08 June 2016 Ultra-cold gases in optical lattices in PRL

Schematic of the optical lattice system with model parameters

Connections between superconducting correlations and string order for exploration in ultra-cold gas experiments. The field of ultra-cold gases in optical lattices is enabling the simulation of various well known quantum many body models underlying complex collective phenomena. These models are traditionally motivated by problems in such fields as condensed matter theory and high energy physics. However, the versatility of optical lattice setups often leads to the study of new, interesting models not considered before. This is the case in a new study conducted by researchers at ICFO in the research group led by ICREA Professor at ICFO Maciej Lewenstein in collaboration with researchers in Poznan and Krakow (PL), published in Physical Review Letters.

Researchers derive a new many body model describing the physics of two species of neutral ultra-cold fermions loaded onto a spin-dependent bipartite 1-dimensional lattice. The important property of the lattice is that the individual sublattices available for the hopping of each species are maximally separated with respect to each other – i.e. the troughs of one sublattice lie at the crests of the other sublattice. Apart from familiar hopping and interaction terms, the model describing this system is shown to have a naturally strong correlated tunneling amplitude spanning next nearest neighbors. The team provided a rather complete characterization of the properties of the studied system using a combination of analytical and numerical methods. In summary, the strong correlated hopping is determinant for producing a novel phase with a unique set of simultaneous properties: critical hole superconducting correlations which surprisingly are associated with non-local, long range string order.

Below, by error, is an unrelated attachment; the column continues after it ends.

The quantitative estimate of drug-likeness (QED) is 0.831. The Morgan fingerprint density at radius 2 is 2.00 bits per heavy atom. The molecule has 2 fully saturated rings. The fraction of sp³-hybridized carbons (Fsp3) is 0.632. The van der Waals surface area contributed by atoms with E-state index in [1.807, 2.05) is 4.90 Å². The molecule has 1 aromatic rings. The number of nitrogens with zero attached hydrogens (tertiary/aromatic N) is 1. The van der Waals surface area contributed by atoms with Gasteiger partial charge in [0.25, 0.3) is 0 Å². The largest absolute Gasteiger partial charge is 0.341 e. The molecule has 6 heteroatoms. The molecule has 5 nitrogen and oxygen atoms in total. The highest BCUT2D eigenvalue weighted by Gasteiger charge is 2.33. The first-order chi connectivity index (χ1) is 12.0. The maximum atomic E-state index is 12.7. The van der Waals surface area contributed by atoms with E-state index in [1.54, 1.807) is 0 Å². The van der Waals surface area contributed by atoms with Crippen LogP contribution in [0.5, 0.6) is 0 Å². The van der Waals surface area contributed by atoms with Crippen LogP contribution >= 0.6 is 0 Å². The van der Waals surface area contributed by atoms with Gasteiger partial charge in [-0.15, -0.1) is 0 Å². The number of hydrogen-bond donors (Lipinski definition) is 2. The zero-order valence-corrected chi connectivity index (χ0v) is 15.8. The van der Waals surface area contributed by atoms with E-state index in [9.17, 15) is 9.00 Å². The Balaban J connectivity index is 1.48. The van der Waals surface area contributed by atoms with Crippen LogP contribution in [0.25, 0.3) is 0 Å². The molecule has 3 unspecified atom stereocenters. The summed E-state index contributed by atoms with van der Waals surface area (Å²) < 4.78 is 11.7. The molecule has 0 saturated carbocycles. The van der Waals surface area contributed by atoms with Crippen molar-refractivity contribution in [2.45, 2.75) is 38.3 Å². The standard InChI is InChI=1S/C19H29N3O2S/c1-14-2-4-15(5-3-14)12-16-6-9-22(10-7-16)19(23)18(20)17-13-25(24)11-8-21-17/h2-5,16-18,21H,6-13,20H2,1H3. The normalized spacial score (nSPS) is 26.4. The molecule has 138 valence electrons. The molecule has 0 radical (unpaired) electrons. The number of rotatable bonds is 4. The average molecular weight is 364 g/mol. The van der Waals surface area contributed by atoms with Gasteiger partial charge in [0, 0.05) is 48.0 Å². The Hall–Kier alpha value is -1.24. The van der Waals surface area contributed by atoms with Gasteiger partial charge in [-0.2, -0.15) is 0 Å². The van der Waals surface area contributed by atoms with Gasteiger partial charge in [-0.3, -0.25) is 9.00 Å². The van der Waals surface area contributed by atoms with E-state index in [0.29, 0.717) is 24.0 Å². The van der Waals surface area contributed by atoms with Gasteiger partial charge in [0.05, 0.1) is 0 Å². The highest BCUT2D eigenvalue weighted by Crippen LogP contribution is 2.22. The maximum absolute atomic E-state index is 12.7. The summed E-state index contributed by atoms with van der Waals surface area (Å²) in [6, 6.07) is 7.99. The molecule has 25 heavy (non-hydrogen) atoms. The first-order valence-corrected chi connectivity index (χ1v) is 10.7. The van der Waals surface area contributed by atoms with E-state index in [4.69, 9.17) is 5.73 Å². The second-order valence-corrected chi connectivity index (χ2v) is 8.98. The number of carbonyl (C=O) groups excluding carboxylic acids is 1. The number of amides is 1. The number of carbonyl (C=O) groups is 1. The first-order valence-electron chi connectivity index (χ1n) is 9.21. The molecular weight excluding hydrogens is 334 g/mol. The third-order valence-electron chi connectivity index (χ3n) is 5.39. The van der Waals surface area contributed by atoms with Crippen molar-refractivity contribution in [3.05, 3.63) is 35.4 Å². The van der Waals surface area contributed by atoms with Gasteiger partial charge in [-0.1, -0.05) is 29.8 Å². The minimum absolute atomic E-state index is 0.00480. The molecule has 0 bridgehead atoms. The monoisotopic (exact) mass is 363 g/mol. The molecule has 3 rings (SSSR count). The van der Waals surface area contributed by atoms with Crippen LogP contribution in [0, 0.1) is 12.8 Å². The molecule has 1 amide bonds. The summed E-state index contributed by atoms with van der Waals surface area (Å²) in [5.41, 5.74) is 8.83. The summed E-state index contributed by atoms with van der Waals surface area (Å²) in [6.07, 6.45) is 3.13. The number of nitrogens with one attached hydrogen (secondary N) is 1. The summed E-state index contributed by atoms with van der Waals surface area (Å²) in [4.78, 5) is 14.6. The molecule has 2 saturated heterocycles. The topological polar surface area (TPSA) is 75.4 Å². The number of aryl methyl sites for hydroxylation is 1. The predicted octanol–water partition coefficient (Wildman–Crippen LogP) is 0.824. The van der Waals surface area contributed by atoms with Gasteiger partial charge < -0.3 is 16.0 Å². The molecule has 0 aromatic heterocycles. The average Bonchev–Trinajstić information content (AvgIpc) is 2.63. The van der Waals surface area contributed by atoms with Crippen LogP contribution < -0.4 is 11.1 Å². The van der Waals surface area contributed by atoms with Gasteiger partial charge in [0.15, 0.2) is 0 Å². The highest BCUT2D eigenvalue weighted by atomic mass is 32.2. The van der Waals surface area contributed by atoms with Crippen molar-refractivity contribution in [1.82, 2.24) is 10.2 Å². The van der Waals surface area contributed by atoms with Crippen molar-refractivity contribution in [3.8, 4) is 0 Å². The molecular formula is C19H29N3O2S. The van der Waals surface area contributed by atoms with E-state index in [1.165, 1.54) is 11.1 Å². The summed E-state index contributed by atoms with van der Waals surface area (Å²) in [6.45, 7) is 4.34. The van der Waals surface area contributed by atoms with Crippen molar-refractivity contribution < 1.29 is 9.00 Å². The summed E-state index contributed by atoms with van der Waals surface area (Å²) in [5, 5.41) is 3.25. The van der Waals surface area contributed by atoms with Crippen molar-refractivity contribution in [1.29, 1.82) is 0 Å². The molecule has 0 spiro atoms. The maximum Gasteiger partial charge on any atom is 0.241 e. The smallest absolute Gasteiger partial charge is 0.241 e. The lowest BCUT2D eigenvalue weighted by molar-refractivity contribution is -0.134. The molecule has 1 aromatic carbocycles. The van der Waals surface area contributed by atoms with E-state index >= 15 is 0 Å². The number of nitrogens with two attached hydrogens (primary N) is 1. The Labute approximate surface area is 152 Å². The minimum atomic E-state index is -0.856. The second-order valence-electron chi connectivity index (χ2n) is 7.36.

From a fundamental point of view, a particularly appealing feature of the studied model is that it is exactly solvable for a particular set of parameters. Exactly solvable models of interacting particles are rare in the many body literature. They are significant due to the unambiguous complete information they yield about the properties of physical systems. Furthermore, they serve as references to test the validity of approximations that must be more generically used in studying many body problems. Notably, the exact solution provided by the researchers is independent of previous known solutions. It reveals the exotic superconductor phase mentioned above. Although, the exact solution works for a fixed set of parameters, the physical features it describes actually survive for a very wide range of system parameters, as shown by numerical means.

The separated lattice systems considered in the study are accessible in state-of-the-art ultra-cold gas experiments. This study has revealed new unexpected properties in such systems that enrich the spectrum of known features in one-dimensional physics that can be thereby observed. While sophisticated single particle phenomena, such as quantum walks, have already been experimentally demonstrated in these lattice configurations, truly many body features have not.

The results of this work may serve to motivate such investigations. The researchers have also provided an experimentally friendly protocol to almost arbitrarily tune the model parameters in such experiments.

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